Statutory Maternity Pay
The mother must have been working for the same employer for six months continuously in the week 14 weeks before the baby is due, i.e. in the same employment when the baby was conceived. For the last eight weeks of that time earnings must have been, on average, at least the lower earnings limit for National Insurance Contributions, £109 in 2013. There is no obligation to go back to work after the baby is born in order to qualify.
The rate is 90% of average weekly earnings which is paid for the first six weeks. For the following 33 weeks the rate is £140.98 a week (2017 rates) or 90 per cent of average weekly earnings if that is lower. The benefit can continue for up to 39 weeks altogether. This period can begin in any week from 11 weeks before the baby is expected to the week after the birth. If the mother is sick within 11 weeks of the due date for a reason connected with the pregnancy then maternity pay period begins from that week. The benefit is paid by the employer, normally in the same way as you are when are working. If contractual maternity pay is paid then the two will be combined together. It is taxable. The employer can recover at least 92 per cent of the SMP they have to pay, and 100% for small employers.
Making a claim
The claimant must give their employer notice that they intend to stop work because of pregnancy at least three weeks before they intend to stop. They also have to give the employer evidence of the date the baby is due. The Maternity Certificate form Mat B1 is normally provided by the doctor or midwife.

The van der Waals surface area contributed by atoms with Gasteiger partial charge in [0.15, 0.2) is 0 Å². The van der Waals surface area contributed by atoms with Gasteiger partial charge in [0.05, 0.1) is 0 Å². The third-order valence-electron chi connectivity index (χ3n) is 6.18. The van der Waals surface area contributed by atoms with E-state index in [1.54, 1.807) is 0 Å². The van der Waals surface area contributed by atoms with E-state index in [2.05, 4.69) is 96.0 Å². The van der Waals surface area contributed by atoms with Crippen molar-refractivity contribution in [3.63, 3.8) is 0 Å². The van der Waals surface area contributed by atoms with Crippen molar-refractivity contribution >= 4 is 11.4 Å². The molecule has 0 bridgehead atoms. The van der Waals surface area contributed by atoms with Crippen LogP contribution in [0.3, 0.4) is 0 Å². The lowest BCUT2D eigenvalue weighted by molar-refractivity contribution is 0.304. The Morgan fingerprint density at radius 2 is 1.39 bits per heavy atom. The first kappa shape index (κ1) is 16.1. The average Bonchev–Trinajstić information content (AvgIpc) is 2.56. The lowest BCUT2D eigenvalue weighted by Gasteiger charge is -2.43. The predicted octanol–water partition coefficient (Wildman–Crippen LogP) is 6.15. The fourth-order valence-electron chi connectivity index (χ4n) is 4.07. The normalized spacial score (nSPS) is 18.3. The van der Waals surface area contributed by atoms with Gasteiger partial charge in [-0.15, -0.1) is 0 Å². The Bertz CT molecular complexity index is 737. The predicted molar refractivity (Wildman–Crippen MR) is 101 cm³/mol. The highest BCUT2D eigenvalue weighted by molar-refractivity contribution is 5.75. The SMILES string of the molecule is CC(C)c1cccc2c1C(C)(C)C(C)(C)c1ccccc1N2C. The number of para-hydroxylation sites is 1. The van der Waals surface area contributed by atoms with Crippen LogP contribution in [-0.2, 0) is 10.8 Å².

Self-employed women or those in legal custody when your claim starts do not qualify. The scheme does not cover the armed forces or certain mariners. A stillbirth before the 24th week of pregnancy then does not qualify for SMP - but could qualify for statutory sick pay.
The woman must normally live in the European Union. Benefit stops if she leaves the EU.
If the employee does any work for an employer in any week before the baby is born, she cannot get SMP from that employer for that week. She can qualify for SMP from more than one employer. Her SMP will stop if she works for any employer who is liable to pay SMP after the baby is born. If she worked on a self-employed basis during her period on SMP that would not affect her entitlement at all.
Effect on other benefits
SMP counts in full for all means-tested benefits but does not affect widow’s benefits or benefits related to disability. A woman cannot get statutory sick pay, sickness benefits, jobseeker's allowance or carer's allowance at the same time as SMP, but might get income support or housing benefits, or more than before, if their income will be lower.
Decisions are made by the employer who must provide a written statement if they consider SMP is not payable.
Maternity allowance is usually paid to women who do not qualify for SMP.